Pretty simple really, all the rest of this is pure mumbo-jumbo and pretty lame.

If this crossing is of a big concern (and potentially dangerous) report it to the appropriate railroad office and they will work with you to fix it.  (They don't want legal issues because you got hung up on their track, and they came along and clobbered you.)  They will fix it.

Here is another one for the books:  Railroaders have a name for people who are nuts about trains, they call them "foamers."  (You figure it out)

BCO
« Last Edit: September 24, 2011, 10:53:42 AM by boxcarOkie » Logged

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« Reply #24 on: September 24, 2011, 07:03:54 PM »

I do not know what width of the rail road right of way is but after looking at your pictures maybe if there is little enough traffic on that road you could "spill" a couple inches of concrete on the road where your wheels  are at their worst on each side.
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« Reply #25 on: September 25, 2011, 07:17:58 AM »

Thanks for all the good discussion & feedback.  And just in case any new bus conversion folk are reading this - we did approach with huge amounts of caution.  Again, not wanting to make the 6 o'clock news / bonehead Internet posts, etc.,   Plus, safety first!

I did have a spotter outside watching clearance& surroudings.  Plan: if getting at all close to touching, stop & backup!  Take no chances.  Door open, stop well before tracks, look both ways, etc..  Could also see far distance down tracks in either direction.  Always expect a random train to come by.  

Having almost no car traffic on the road helped as well - nobody honking to speed us up.  Quiet, rural area.  

Will take just as much caution going the opposite direction for the first time as well.  

bco - interesting,  didn't think of contacting rail office to offer safety concern if nec.  Thx!

Brian, if spotter had taken pic of us starting to LEAVE the crossing, would have shown a bit closer fit.   Cheesy

thanks all for safety suggestions as well.  train stopping distances, etc.. good stuff to know.  Smiley

Kind regards, Phil

« Last Edit: September 25, 2011, 07:19:37 AM by plyonsMC9 » Logged

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« Reply #26 on: September 25, 2011, 09:51:48 AM »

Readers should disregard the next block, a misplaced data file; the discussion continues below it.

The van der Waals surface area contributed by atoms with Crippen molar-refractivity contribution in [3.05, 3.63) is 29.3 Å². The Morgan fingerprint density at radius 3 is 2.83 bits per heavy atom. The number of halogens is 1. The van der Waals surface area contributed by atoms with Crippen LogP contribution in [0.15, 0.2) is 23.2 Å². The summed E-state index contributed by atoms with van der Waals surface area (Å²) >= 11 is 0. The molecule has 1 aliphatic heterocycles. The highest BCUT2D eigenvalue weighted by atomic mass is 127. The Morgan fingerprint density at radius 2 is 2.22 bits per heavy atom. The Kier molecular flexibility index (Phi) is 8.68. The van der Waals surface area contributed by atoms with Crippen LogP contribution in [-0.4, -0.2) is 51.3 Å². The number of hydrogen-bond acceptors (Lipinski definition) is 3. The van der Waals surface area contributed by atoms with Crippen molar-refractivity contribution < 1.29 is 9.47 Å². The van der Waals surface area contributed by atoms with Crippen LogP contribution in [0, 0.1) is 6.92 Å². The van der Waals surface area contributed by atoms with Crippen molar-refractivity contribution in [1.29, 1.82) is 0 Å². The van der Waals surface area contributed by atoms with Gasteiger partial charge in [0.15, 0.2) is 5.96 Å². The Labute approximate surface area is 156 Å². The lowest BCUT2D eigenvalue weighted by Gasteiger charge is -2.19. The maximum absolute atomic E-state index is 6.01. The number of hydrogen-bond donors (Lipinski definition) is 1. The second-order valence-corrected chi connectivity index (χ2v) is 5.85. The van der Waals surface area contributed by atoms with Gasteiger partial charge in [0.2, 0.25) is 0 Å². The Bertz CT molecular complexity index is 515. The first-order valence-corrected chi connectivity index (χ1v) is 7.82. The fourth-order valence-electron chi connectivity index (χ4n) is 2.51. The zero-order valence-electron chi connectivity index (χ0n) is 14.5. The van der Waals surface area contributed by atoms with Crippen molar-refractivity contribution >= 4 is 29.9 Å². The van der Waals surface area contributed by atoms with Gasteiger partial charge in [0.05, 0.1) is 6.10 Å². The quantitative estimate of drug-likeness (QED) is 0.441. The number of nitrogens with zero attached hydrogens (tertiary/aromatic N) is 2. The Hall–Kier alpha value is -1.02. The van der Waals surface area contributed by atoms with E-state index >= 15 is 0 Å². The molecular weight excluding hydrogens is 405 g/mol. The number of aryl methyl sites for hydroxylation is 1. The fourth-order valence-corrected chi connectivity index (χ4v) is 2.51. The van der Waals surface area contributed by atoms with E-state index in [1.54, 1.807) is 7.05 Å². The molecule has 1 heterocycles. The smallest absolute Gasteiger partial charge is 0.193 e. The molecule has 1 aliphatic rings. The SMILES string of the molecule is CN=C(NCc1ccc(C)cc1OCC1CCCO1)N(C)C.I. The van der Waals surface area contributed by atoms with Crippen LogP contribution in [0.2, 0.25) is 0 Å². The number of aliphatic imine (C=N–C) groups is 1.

Thanks for all the good discussion & feedback.  And just in case any new bus conversion folk are reading this - we did approach with huge amounts of caution.  Again, not wanting to make the 6 o'clock news / bonehead Internet posts, etc.,   Plus, safety first!bco - interesting,  didn't think of contacting rail office to offer safety concern if nec.  Thx


Most of it hit too close to the house for me Phil.  I have hit and killed five people in my career working on the railroad.  You can talk all you want about safety and shunting signals and all that, then pull a nine year old kid out of a mangled truck that didnít make it, and trust that it will put a completely different slant on rail safety.  Please believe me, when I tell you ďthat you donít want to have to take that home with you at the end of the day.Ē 

I have lost buddies and friends to gravel trucks, gasoline tankers & oil field heavy equipment.  Simply because some nimrod didnít want to stop for a train.  People park abandoned automobiles on the track for us to hit, they shoot at us with bows and arrows, stand up an old freezer and refrigerator. 

With nary a thought about the hands riding that locomotive.

Every crossbuck in the nation has it ... Stop ... Look ... Listen.  If you do, you will arrive home alive.  It isnít like baseball, the base donít go to the runner, we decide all ties, and you are going to lose.

BCO
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« Reply #27 on: September 25, 2011, 04:11:40 PM »

Phil
     Something else you might want to consider is a leveling system using your air bags that you can use to give yourself more ground clearance in a situation like this.

Tom
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« Reply #28 on: September 25, 2011, 11:28:49 PM »

Thanks for all the good discussion & feedback.  And just in case any new bus conversion folk are reading this - we did approach with huge amounts of caution.  Again, not wanting to make the 6 o'clock news / bonehead Internet posts, etc.,   Plus, safety first!bco - interesting,  didn't think of contacting rail office to offer safety concern if nec.  Thx


Most of it hit too close to the house for me Phil.  I have hit and killed five people in my career working on the railroad.  You can talk all you want about safety and shunting signals and all that, then pull a nine year old kid out of a mangled truck that didnít make it, and trust that it will put a completely different slant on rail safety.  Please believe me, when I tell you ďthat you donít want to have to take that home with you at the end of the day.Ē 

I have lost buddies and friends to gravel trucks, gasoline tankers & oil field heavy equipment.  Simply because some nimrod didnít want to stop for a train.  People park abandoned automobiles on the track for us to hit, they shoot at us with bows and arrows, stand up an old freezer and refrigerator. 

With nary a thought about the hands riding that locomotive.

Every crossbuck in the nation has it ... Stop ... Look ... Listen.  If you do, you will arrive home alive.  It isnít like baseball, the base donít go to the runner, we decide all ties, and you are going to lose.

BCO


Im teared up reading this. My son recently began driving and I just read this to him. He is horrified, but it made quite an impression on him Im sure.